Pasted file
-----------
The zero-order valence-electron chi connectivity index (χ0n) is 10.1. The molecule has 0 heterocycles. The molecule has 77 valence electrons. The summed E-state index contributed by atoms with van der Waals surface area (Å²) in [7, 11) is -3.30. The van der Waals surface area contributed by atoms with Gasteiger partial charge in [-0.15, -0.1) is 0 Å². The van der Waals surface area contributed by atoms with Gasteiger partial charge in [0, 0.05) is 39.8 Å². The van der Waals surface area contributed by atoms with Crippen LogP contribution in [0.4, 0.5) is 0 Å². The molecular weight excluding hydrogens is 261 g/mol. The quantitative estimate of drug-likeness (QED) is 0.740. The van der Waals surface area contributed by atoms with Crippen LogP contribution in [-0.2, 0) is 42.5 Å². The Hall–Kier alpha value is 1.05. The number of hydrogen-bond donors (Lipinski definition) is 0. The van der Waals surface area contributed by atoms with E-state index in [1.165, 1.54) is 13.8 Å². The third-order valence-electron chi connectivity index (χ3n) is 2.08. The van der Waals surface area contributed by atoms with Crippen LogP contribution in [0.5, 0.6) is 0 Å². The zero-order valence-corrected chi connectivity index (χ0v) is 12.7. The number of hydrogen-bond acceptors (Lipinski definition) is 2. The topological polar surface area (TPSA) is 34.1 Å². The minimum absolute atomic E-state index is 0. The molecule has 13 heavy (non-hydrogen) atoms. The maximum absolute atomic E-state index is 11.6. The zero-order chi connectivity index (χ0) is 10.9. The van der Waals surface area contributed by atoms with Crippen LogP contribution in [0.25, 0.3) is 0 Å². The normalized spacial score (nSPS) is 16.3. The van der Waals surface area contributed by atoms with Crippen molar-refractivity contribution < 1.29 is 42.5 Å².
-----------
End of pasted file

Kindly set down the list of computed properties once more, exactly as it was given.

The zero-order valence-electron chi connectivity index (χ0n) is 10.1. The molecule has 0 heterocycles. The molecule has 77 valence electrons. The summed E-state index contributed by atoms with van der Waals surface area (Å²) in [7, 11) is -3.30. The van der Waals surface area contributed by atoms with Gasteiger partial charge in [-0.15, -0.1) is 0 Å². The van der Waals surface area contributed by atoms with Gasteiger partial charge in [0, 0.05) is 39.8 Å². The van der Waals surface area contributed by atoms with Crippen LogP contribution in [0.4, 0.5) is 0 Å². The molecular weight excluding hydrogens is 261 g/mol. The quantitative estimate of drug-likeness (QED) is 0.740. The van der Waals surface area contributed by atoms with Crippen LogP contribution in [-0.2, 0) is 42.5 Å². The Hall–Kier alpha value is 1.05. The number of hydrogen-bond donors (Lipinski definition) is 0. The van der Waals surface area contributed by atoms with E-state index in [1.165, 1.54) is 13.8 Å². The third-order valence-electron chi connectivity index (χ3n) is 2.08. The van der Waals surface area contributed by atoms with Crippen LogP contribution in [0.5, 0.6) is 0 Å². The zero-order valence-corrected chi connectivity index (χ0v) is 12.7. The number of hydrogen-bond acceptors (Lipinski definition) is 2. The topological polar surface area (TPSA) is 34.1 Å². The minimum absolute atomic E-state index is 0. The molecule has 13 heavy (non-hydrogen) atoms. The maximum absolute atomic E-state index is 11.6. The zero-order chi connectivity index (χ0) is 10.9. The van der Waals surface area contributed by atoms with Crippen LogP contribution in [0.25, 0.3) is 0 Å². The normalized spacial score (nSPS) is 16.3. The van der Waals surface area contributed by atoms with Crippen molar-refractivity contribution < 1.29 is 42.5 Å².